GitHub launched an AI chatbot for programmers at the start of the year called Copilot Chat, but this was limited to enterprise users who subscribed to Copilot for Business. Fast forward a few months later, the ChatGPT-like programming assistant became available to individual subscribers of Copilot, who pay a monthly fee of $10, but now GitHub has announced its general availability for all its users.

Copilot Chat can now be accessed directly from the sidebar in Microsoft’s Integrated Development Environments (IDEs), including Visual Studio Code and Visual Studio. This integration is part of the paid GitHub Copilot tiers but is offered free of charge to verified educators, students, and contributors to certain open-source projects.

Shuyin Zhao, VP of product management at GitHub told TechCrunch: “As home to the world’s developers, we’ve brought to market what is now the most widely adopted AI developer tool in history. And code complete was just the beginning.”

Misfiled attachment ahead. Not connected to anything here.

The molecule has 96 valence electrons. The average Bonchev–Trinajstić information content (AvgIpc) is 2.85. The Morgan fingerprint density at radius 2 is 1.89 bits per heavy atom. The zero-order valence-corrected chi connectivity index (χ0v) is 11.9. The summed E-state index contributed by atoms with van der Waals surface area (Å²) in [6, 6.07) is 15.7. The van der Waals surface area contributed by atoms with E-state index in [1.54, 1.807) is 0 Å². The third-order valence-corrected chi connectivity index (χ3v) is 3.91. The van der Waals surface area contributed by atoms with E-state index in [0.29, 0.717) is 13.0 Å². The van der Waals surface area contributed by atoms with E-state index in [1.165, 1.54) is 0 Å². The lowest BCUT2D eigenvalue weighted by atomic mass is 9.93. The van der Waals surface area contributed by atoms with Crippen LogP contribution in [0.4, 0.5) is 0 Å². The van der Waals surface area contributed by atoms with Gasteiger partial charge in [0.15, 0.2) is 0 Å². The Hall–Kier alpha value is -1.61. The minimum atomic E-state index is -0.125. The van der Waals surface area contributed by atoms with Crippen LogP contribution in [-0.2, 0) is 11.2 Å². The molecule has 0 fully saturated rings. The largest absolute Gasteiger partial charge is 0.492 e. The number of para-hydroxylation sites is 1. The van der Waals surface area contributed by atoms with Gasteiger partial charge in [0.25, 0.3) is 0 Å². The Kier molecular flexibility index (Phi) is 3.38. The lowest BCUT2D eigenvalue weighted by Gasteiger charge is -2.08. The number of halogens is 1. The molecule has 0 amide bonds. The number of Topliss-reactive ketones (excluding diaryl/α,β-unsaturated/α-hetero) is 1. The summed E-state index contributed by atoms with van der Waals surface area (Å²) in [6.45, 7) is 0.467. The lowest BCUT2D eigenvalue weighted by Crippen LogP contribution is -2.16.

Not much has changed with Copilot Chat since its beta release, so older users should feel right at home with the latest version as well.

Copilot Chat, just like Microsoft’s Copilot, continues to be driven by GPT-4, OpenAI’s leading generative AI model, which has been specially adapted for development-related tasks. This tool allows developers to interact using natural language, enabling them to receive immediate assistance on various tasks, such as understanding complex concepts, identifying potential vulnerabilities, or crafting unit tests.

OpenAI says that GPT 4, like other generative AI models, has been trained on publicly available data, or data that is subject to copyright or restrictive licenses, though the AI startup has recently gotten into legal trouble for allegedly using The New York Times’ copyrighted articles without authority.

However, this stance hasn’t prevented programmers from initiating class-action lawsuits against GitHub, its parent company Microsoft, and OpenAI, claiming violations of open-source licensing and intellectual property rights.

Zhao has said in a statement that codebase owners will not be able to opt out of training data, but instead, suggested that the owners should keep their repositories private to prevent them from being included in future training sets.